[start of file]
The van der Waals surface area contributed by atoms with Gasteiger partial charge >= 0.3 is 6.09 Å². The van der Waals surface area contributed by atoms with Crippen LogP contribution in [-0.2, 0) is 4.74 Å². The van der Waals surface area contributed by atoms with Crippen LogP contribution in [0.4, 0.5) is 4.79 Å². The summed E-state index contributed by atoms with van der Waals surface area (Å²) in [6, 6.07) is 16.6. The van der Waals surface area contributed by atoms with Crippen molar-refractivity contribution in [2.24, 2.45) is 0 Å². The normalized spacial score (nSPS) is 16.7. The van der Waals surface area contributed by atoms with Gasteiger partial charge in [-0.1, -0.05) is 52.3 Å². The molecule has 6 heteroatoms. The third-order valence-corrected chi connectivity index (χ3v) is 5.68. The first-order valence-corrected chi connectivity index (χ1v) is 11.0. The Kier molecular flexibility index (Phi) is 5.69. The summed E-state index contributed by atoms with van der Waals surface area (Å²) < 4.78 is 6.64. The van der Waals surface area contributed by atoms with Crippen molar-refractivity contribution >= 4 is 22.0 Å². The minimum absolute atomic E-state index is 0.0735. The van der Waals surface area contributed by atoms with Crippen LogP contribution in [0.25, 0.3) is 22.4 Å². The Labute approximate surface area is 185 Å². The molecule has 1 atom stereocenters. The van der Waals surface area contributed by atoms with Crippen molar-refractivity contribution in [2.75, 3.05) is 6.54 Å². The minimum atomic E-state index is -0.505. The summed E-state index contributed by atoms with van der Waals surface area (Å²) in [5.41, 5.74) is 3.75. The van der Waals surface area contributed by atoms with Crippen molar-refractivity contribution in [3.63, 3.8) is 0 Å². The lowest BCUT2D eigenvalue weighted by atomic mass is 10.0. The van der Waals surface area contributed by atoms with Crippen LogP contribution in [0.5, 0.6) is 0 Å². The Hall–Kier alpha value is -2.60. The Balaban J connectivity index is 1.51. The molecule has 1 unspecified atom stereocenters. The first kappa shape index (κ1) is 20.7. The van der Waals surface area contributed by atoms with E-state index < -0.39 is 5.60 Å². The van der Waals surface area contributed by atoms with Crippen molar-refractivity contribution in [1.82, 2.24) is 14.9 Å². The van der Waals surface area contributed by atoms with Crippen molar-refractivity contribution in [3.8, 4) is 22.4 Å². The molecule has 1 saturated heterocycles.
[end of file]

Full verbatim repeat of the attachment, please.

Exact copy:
The van der Waals surface area contributed by atoms with Gasteiger partial charge >= 0.3 is 6.09 Å². The van der Waals surface area contributed by atoms with Crippen LogP contribution in [-0.2, 0) is 4.74 Å². The van der Waals surface area contributed by atoms with Crippen LogP contribution in [0.4, 0.5) is 4.79 Å². The summed E-state index contributed by atoms with van der Waals surface area (Å²) in [6, 6.07) is 16.6. The van der Waals surface area contributed by atoms with Crippen molar-refractivity contribution in [2.24, 2.45) is 0 Å². The normalized spacial score (nSPS) is 16.7. The van der Waals surface area contributed by atoms with Gasteiger partial charge in [-0.1, -0.05) is 52.3 Å². The molecule has 6 heteroatoms. The third-order valence-corrected chi connectivity index (χ3v) is 5.68. The first-order valence-corrected chi connectivity index (χ1v) is 11.0. The Kier molecular flexibility index (Phi) is 5.69. The summed E-state index contributed by atoms with van der Waals surface area (Å²) < 4.78 is 6.64. The van der Waals surface area contributed by atoms with Crippen molar-refractivity contribution >= 4 is 22.0 Å². The minimum absolute atomic E-state index is 0.0735. The van der Waals surface area contributed by atoms with Crippen LogP contribution in [0.25, 0.3) is 22.4 Å². The Labute approximate surface area is 185 Å². The molecule has 1 atom stereocenters. The van der Waals surface area contributed by atoms with Crippen molar-refractivity contribution in [2.75, 3.05) is 6.54 Å². The minimum atomic E-state index is -0.505. The summed E-state index contributed by atoms with van der Waals surface area (Å²) in [5.41, 5.74) is 3.75. The van der Waals surface area contributed by atoms with Crippen molar-refractivity contribution in [3.63, 3.8) is 0 Å². The lowest BCUT2D eigenvalue weighted by atomic mass is 10.0. The van der Waals surface area contributed by atoms with Crippen LogP contribution in [0.5, 0.6) is 0 Å². The Hall–Kier alpha value is -2.60. The Balaban J connectivity index is 1.51. The molecule has 1 unspecified atom stereocenters. The first kappa shape index (κ1) is 20.7. The van der Waals surface area contributed by atoms with E-state index < -0.39 is 5.60 Å². The van der Waals surface area contributed by atoms with Crippen molar-refractivity contribution in [1.82, 2.24) is 14.9 Å². The van der Waals surface area contributed by atoms with Crippen molar-refractivity contribution in [3.8, 4) is 22.4 Å². The molecule has 1 saturated heterocycles.